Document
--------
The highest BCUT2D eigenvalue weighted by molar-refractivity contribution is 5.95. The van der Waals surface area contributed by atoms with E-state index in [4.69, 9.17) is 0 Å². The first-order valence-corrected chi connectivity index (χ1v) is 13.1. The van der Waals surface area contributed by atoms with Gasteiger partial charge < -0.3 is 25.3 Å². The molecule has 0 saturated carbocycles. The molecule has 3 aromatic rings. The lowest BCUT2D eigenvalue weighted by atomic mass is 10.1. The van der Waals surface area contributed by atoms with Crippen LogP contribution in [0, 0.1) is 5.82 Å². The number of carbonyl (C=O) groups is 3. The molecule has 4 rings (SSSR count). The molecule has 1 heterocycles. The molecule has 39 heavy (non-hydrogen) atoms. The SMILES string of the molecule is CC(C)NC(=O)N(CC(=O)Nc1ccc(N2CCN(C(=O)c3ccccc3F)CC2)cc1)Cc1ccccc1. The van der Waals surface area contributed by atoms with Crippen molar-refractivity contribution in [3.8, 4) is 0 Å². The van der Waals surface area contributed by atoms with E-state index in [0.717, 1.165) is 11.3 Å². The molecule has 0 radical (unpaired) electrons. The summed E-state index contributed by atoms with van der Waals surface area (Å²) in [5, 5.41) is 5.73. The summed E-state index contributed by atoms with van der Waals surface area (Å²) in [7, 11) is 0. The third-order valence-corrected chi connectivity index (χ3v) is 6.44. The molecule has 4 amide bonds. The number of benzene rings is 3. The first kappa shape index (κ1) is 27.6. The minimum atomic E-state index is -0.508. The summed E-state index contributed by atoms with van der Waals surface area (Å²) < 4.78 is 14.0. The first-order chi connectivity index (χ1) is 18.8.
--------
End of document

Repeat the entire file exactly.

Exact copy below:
The highest BCUT2D eigenvalue weighted by molar-refractivity contribution is 5.95. The van der Waals surface area contributed by atoms with E-state index in [4.69, 9.17) is 0 Å². The first-order valence-corrected chi connectivity index (χ1v) is 13.1. The van der Waals surface area contributed by atoms with Gasteiger partial charge < -0.3 is 25.3 Å². The molecule has 0 saturated carbocycles. The molecule has 3 aromatic rings. The lowest BCUT2D eigenvalue weighted by atomic mass is 10.1. The van der Waals surface area contributed by atoms with Crippen LogP contribution in [0, 0.1) is 5.82 Å². The number of carbonyl (C=O) groups is 3. The molecule has 4 rings (SSSR count). The molecule has 1 heterocycles. The molecule has 39 heavy (non-hydrogen) atoms. The SMILES string of the molecule is CC(C)NC(=O)N(CC(=O)Nc1ccc(N2CCN(C(=O)c3ccccc3F)CC2)cc1)Cc1ccccc1. The van der Waals surface area contributed by atoms with Crippen molar-refractivity contribution in [3.8, 4) is 0 Å². The van der Waals surface area contributed by atoms with E-state index in [0.717, 1.165) is 11.3 Å². The molecule has 0 radical (unpaired) electrons. The summed E-state index contributed by atoms with van der Waals surface area (Å²) in [5, 5.41) is 5.73. The summed E-state index contributed by atoms with van der Waals surface area (Å²) in [7, 11) is 0. The third-order valence-corrected chi connectivity index (χ3v) is 6.44. The molecule has 4 amide bonds. The number of benzene rings is 3. The first kappa shape index (κ1) is 27.6. The minimum atomic E-state index is -0.508. The summed E-state index contributed by atoms with van der Waals surface area (Å²) < 4.78 is 14.0. The first-order chi connectivity index (χ1) is 18.8.